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Considerations When Betting on Horses

By: Joanne Walker BA (hons) - Updated: 26 Jun 2012 | comments*Discuss
 
Betting Horse Racing Odds Favourite Tote

Horse racing is a big spectator sport in most countries across the world – and certainly the UK. One of the reasons it remains so popular – aside from the glamour and excitement – is betting. Betting on horse racing if huge – a phenomenonally big business.

From the people who have one flutter a year on the Grand National or Cheltenham Gold Cup to the people who bet on races every week, betting enhances the enjoyment of the sport no end. There are few things which can make you more interested in a sport than having money staked on it – from £5 to the huge sums of money some people bet. But betting can be confusing for the first timer, with several different types of bet available.

Normal Betting

Normal betting is the type of betting which you will do if you just have a flutter on the National, or perhaps stake some money a few times a year. You place the bet through a bookie or bookmaker and are given odds for each horse. These odds will usually take the form x/y with the first number being the amount you get back for each of the second number you stake. In terms of knowing what you can win or lose from your bet, this is the best one to go for.

With horse racing, you can either place your bet on the horse to win, or each way. Each way means you stake double the amount on the horse, to either win or place – that is come second or third. It is essentially the same as placing a bet to win and then another bet to place, but at the same odds. With normal betting, once you have placed the bet, the odds for that bet will not change even though the odds for your horse may move up and down.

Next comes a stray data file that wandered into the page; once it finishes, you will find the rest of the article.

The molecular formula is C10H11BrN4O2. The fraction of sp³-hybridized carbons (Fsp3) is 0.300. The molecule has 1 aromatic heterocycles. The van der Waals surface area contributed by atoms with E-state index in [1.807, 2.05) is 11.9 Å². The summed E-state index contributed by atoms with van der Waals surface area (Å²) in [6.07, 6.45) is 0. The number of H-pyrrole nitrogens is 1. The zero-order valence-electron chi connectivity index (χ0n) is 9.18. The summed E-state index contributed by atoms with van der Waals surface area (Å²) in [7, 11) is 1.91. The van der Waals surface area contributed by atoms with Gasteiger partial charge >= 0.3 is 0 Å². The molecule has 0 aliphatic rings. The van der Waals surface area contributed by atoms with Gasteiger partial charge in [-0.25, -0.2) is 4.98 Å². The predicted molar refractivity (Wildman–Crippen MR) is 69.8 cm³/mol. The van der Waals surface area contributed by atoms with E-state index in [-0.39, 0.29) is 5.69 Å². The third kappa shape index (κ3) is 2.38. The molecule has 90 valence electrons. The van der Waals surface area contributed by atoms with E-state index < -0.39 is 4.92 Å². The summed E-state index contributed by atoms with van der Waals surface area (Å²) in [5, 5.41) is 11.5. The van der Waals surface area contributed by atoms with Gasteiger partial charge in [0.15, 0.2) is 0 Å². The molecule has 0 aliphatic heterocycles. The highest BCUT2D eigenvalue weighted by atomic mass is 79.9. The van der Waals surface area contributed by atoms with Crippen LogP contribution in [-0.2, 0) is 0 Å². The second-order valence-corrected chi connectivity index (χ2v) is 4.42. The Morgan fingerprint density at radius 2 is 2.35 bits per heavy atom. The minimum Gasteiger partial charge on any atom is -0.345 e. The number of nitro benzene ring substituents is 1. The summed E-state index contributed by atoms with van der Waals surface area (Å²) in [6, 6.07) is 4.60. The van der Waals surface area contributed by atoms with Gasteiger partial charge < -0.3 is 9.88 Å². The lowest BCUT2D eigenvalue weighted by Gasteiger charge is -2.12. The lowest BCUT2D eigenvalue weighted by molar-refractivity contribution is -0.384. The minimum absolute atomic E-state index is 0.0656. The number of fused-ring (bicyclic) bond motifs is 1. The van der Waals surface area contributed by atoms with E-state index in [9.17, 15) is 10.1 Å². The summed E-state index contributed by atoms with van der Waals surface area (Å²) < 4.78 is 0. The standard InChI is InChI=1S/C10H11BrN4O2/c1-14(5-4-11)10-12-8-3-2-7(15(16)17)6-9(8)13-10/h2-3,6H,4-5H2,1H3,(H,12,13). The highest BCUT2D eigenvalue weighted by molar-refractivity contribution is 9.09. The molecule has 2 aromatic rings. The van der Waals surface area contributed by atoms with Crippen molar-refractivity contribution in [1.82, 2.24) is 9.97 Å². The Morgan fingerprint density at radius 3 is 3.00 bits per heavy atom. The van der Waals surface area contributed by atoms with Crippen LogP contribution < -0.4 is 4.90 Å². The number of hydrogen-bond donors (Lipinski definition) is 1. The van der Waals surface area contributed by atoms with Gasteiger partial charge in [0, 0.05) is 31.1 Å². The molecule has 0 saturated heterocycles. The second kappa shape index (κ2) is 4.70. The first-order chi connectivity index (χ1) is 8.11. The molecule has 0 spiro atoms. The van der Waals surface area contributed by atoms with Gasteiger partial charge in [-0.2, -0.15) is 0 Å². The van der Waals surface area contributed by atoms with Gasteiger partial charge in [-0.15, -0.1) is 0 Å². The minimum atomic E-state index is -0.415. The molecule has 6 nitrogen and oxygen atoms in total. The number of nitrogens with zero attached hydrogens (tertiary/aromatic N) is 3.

You can also place a lay – lay on a horse instead of bet on one, and this means you are essentially betting for a horse to lose. This is a rare form of betting and the odds are generally poor – the reverse of the odds for the bet.

The bigger the difference between the two numbers in the odds, the more of an outsider the horse is. But, of course, the more you stand to win if you take a risk and back the horse compared to one with shorter odds.

There are also a number of variations of this type of betting such as accumulators, doubles and trebles. These are when you place several bets but they are linked and you need all of the events to happen to win the bet.

Betting on the Tote

Betting on the Tote is usually seen at racecourses themselves. The Tote stands for the Horserace Totaliser Board and is a way of pool betting on horse races. The gambler pays a certain, fixed amount into the pool and chooses a winner. The total in the pool is then divided equally among the winners. There are no odds at work in this form of betting, with it being more akin to a lottery.

Spread Betting

Spread betting is far more complicated and involves an index, set by an index company. These include the favourites and jockey index. The company decides how many favourites they think will score well and quotes a number of points. If you think they will get more, you can buy the index and if you think they will get less you can sell. The winnings or losses will be based on how many pounds per point multiplied by the number of points over or under you bought or sold for.

Sweepstake

The office favourite – the sweepstake is usually only used on an informal basis around big races. The idea is that the names of all of the horses are put into a hat and everyone pays a fixed amount to draw one at random. The winner is the person who picked the right horse and they take home the money.

Horse racing betting can be as hard or as easy as you want it to be. It can also be as skilled or as random, with spread betting at one end of the scale and the sweepstake at the other. But make no mistake about it; it is an exciting and glamorous way to liven up races for almost everyone watching.

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